Monday, October 13, 2014

It's OK to Call This Lamp Socket a Fat Boy

The origins of this name are bit shady, but one thing is for sure. It's a proud name. Like most industries we have a jargon that gets lost outside of the industry. There is one name that can be used: Fat Boy. Leviton makes the Fat Boy socket and we can only imagine the name is in reference to its large stature.

A customer brought in this antique looking brass lamp the other day with a, you guessed it, Fat Boy socket. They wanted it to be rewired and inspected. The obvious  thing was the old plug on the cord. The lamp parts needed to fix this lamp include a lamp cord, fat bot insulator, set screw, and socket key.



First thing we do is remove the felt bottom. We want to get access to the cord so we can easily rewire it. This lamp was full of something. It was hard and crusty. This process was not going to be easy.


It was time to regroup the strategy and not carve out the mess in this lamp body. Looking at the tube the cord went through, it looked like it had space and we could use the old cord as a leader line to pull the new cord through the lamp. The bulb was removed and the socket was opened. The socket shell pried open from the socket cap.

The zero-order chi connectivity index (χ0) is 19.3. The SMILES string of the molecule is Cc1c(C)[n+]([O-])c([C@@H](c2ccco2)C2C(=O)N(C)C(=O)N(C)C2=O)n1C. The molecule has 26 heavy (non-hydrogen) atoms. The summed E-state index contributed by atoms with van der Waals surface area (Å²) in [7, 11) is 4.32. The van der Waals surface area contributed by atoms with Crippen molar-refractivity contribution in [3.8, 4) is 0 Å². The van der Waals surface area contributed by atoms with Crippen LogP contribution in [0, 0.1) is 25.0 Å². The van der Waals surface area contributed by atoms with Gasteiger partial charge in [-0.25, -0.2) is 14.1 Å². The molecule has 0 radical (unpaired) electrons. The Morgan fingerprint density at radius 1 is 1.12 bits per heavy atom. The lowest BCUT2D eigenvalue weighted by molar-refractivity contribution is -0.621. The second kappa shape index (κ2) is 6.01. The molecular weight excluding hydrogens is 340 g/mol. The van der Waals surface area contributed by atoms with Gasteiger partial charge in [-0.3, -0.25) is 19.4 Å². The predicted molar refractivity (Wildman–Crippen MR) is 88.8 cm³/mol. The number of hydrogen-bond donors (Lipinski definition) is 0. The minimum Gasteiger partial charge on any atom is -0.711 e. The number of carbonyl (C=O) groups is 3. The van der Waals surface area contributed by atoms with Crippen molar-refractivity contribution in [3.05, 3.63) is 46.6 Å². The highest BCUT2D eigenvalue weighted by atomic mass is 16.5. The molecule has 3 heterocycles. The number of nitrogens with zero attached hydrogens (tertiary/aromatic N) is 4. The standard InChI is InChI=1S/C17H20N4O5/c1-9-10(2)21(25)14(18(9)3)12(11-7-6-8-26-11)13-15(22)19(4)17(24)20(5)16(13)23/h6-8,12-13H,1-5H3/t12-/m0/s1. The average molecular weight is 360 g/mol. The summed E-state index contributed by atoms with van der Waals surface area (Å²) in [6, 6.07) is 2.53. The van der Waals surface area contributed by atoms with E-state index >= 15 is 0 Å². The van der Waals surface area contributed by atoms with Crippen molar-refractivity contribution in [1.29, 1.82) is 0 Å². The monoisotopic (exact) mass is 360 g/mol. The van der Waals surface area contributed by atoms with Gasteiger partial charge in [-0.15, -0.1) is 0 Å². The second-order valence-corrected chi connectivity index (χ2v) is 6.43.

The cord was un-wired from the socket interior.



There were only two things wrong with this socket: the key was rough and chipped, and the insulator looked like it was 200 year old.


To pull the new cord up this lamp the old cord needed to be cut and stripped. Using the small clamps to hold the cords together, the cords are soldered to each other.




The solder cools for about 3 minutes. From the top of the lamp, at the socket cap, the old cord it pulled out of the lamp and the new cord is still attached.


The new cord is clipped, stripped and a UL knot is tied. It is attached to the socket interior. The smooth cord connects to the brass screw and the ribbed cord attaches to the nickel screw.




The socket cap seems a bit loose and the shade holder is spinning, so the cap is tightened and a missing set screw is replaced.



The cord slack is pulled from the base of the lamp so the socket interior sits on the socket cap. The socket insulator is replaced in the shell and the shell is snapped into the socket cap.




The new key is screwed on the socket. A bulb is added and the lamp is tested.


Nice! Total Cost <$7.00 Total Time < 30 minutes.

Here is the lamp with a Opal Glass Student Shade:

**No feelings were hurt in the making of this post.